Ian Katz, the deputy editor of British newspaper of record the Guardian, says his boss hates the word “curation.” Whenever someone uses the art-y term in the context of editorial content, Katz explained, they seem to feel the need to surround it with finger quotes.
But whether you want to call it aggregating, curating, or simply old-fashioned editing, how we sift through the ever-growing digital trove of professionally produced and user-generated content seemed to be on everyone’s mind at this year’s SXSW.
Sharing the floor with the Guardian’s media reporter, Jemima Kiss, Katz discussed how the Guardian is seeking to strike the right balance between original reporting and curated content on its digital and print properties. Tellingly, the Guardians’ last few hires haven’t been journalists, but “community managers” tasked with scouring the Web for sources and stories.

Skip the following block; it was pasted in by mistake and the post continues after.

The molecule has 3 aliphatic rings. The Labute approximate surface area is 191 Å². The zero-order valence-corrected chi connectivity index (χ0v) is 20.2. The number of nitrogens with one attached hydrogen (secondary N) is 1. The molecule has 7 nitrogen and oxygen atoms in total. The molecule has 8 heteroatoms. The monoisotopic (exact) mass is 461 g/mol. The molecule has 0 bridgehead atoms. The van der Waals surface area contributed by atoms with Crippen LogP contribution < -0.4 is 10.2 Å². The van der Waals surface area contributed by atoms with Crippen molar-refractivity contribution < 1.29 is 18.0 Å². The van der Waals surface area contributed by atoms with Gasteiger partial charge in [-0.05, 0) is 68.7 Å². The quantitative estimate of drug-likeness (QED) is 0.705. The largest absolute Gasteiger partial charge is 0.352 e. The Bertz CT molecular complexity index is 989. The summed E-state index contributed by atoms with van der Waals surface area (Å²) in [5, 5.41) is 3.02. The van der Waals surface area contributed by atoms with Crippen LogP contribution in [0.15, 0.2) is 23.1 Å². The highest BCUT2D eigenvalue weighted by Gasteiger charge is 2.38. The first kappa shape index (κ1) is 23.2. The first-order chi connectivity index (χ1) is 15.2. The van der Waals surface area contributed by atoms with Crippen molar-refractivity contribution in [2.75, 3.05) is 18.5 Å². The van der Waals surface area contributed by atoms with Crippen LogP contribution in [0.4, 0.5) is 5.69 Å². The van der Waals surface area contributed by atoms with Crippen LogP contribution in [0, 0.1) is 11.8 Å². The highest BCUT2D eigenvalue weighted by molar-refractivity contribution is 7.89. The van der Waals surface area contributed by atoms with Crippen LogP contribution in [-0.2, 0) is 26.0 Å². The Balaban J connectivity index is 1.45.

After the session, I asked Katz to expand on the role curation plays in the new journalistic age:
For Matt Williams, CEO of mega-popular social news aggregator Digg, content is increasingly curated through communities. Williams said people “expect serendipity, timeliness and personal relevance when reading the news,” and look to their friends, influencers and social networks to filter content for them.
Williams, who took over from Digg founder Kevin Rose last year, said Digg is moving “in a direction that’s much more serendipitous and personalized.” To me, these seemed like opposite editorial approaches.
Personalization makes me think of the highly-customizable news experience offered by digital apps like Flipboard, while serendipity brings to mind the eclectically curated experience of leafing through a newspaper or print magazine.
I sat down with Williams after the session and asked him to explain:
It seems fitting to end our little exploration of curation with the guy who wrote the book, Steve Rosenbaum. An Emmy award-winning television producer, Rosenbaum is the CEO of Magnify.net – an online video aggregation tool – and the author of Curation Nation.
In his book, Rosenbaum argues that businesses and publishers need to sift through the Web’s clutter to curate meaningful experiences for their audience. I caught up with him in the SXSW media lounge and asked him what role brands will play in the age of curation: